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Melto D’Moronoyo: How often are we truly in our Father’s house?

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Maronite icon written by Fr Abdo Badwi (USEK, Lebanon) tells the great story of the finding of the child Jesus teaching in the Temple. Image: sjmaronite.org
Maronite icon written by Fr Abdo Badwi (USEK, Lebanon) tells the great story of the finding of the child Jesus teaching in the Temple. Image: sjmaronite.org

In the Maronite icon of this feast “written” by the late Fr Abdo Badwi, Jesus is depicted as a child, seated centrally among the elders in the Temple. On the scroll before him, is the Syriac: “It is right for me to be in my father’s house.”

Jesus is the centre. Above him is the seven-branch Menorah which represents the light of God (the central flame), and the fires of holiness and knowledge in the world (the six branches).

Further, it alludes to the Lord among the seven golden lampstands which represent the church (the Apocalypse 1:12).

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In this icon, the Menorah is refigured to become a Cross of light. The tradition of Old Testament times is taken up and perfected in the person of he who died on the Cross.

In this icon, the cupola stands for the celestial vault, but in this scene it is also the Temple.

Jesus is in his Father’s house, occupied with his Father’s business, elucidating the Word of God, and unfolding its endless mysteries.

The House of God is a “temple.” That word means “a place set apart.”

Set apart for what? For the worship of God. Surely God can be worshipped anywhere? Yes, but not just “anywhere” is set apart for the worship of God.

The temple is ordered to the worship of God, in the many ways that worship can be conducted, and that one can pray.

It is a haven, a peaceful harbour for reflection, prayer, adoration, and thanksgiving.
The temple, like the church, is a consciously designed space.

The traditional layout of a Maronite church leads us from the door of the world with its baptismal font, and up to the steps to the sanctuary (the threshold of heaven), and the high point: the altar and tabernacle which not just symbolically but in sober truth are the throne and house of God.

With its sacred furnishings and art, all centred on the All Holy, the church reminds us exclusively of the things of God.

With its peaceful interior, the church inclines us to see what is going on in our souls, to make the inside as serene as the surroundings, and to relate all to God.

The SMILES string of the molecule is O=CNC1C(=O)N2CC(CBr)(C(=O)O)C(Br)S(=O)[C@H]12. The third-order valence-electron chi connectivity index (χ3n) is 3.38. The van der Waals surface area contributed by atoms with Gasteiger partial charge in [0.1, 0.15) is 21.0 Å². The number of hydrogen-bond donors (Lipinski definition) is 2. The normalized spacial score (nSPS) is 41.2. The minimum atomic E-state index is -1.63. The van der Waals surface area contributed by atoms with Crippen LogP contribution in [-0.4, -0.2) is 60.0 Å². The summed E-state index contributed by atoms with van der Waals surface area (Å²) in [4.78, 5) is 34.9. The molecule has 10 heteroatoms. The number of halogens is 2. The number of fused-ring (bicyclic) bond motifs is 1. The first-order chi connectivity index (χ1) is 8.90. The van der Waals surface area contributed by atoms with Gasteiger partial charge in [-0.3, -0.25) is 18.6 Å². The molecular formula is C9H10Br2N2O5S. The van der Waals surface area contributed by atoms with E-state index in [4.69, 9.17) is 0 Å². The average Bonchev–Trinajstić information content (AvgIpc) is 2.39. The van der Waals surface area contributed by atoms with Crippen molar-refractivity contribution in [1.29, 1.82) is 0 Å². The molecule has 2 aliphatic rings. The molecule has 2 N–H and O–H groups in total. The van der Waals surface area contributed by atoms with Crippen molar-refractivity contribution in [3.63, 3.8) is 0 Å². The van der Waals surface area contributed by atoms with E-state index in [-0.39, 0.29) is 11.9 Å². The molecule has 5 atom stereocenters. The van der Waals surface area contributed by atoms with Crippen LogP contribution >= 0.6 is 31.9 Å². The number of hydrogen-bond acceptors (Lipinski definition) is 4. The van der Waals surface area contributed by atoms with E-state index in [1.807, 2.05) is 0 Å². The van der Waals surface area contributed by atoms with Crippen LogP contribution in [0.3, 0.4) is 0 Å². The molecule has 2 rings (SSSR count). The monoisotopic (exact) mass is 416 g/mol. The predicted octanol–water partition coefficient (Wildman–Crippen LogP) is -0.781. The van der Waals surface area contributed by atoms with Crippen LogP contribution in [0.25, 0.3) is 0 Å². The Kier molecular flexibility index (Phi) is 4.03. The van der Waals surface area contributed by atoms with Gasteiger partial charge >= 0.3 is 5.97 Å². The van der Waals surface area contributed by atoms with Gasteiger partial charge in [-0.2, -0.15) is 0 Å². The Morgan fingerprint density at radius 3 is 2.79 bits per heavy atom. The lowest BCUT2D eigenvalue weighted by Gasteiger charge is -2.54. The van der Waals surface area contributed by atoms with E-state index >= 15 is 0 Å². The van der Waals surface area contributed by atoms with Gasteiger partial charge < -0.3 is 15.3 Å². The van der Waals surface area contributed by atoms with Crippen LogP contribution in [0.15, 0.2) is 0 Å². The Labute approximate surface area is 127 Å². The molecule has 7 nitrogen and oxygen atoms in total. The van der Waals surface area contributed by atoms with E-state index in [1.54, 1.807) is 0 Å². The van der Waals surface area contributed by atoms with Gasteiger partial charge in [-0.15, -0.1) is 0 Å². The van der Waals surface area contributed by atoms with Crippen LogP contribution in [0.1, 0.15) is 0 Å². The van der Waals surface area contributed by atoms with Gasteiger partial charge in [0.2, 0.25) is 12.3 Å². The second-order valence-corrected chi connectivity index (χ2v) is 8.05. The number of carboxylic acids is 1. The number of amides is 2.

In traditional churches, the light is different from worldly light: it is subdued, but the glow of the tabernacle lamp (the Real Presence) always shines.

Sound is subdued and hushed, as if breathless before the Lord. The air is made visible and fragrant by incense.

This raises the question: am I often enough in my father’s house? Even if I cannot make it to the church, yet I am in his sight, for he sees all which is beneath and above the celestial vault.

My life can be ordered to God and his holiness. From the church I can learn the lesson of designing my surroundings for that holiness which is proper in my station of life.

I can take simple steps to plan my life: to pray each morning, noon, and evening; to punctuate the day with the rosary and the angelus.

To make a plan for the day each morning, and to examine my conscience each evening. I hallow each meal by grace before and after meals.

I plan my week so that I do not miss the Divine Liturgy on Sunday and holy days.

I follow the church calendar, and make a decision to attend the Divine Liturgy on feast days which mean something to me. I study the Bible, and I read the lives of saints.

It is good to be flexible, but not self-indulgent. When obligations clash, there is rarely an easy answer, but there is a simple rule of thumb: am I giving way to self-love or am I sacrificing what I would like to do in order to perform my duty?

If I do not seize the initiative and make a strategy for the day, I will be at the mercy of all the momentum and chance events of life.

Now, my life in the external world cannot be quite the same as life in the temple. In the world, we have to swim among the currents life.

We have obligations to fulfil, to our families, to our neighbours, and to ourselves, for we must love ourselves rightly (Matthew 22:30).

This is partly the moral of today’s Gospel: Our Lord fitted very well into the temple. He was truly at home there. But he could not remain there always–he had a work to do outside of it.

However, our lives, even our lives in the world take their highest meaning and find their highest purposes fulfilled in the return home to God.

We cannot always be in the temple, and neither should the ordinary person be, but we can order our lives to what is good and holy.

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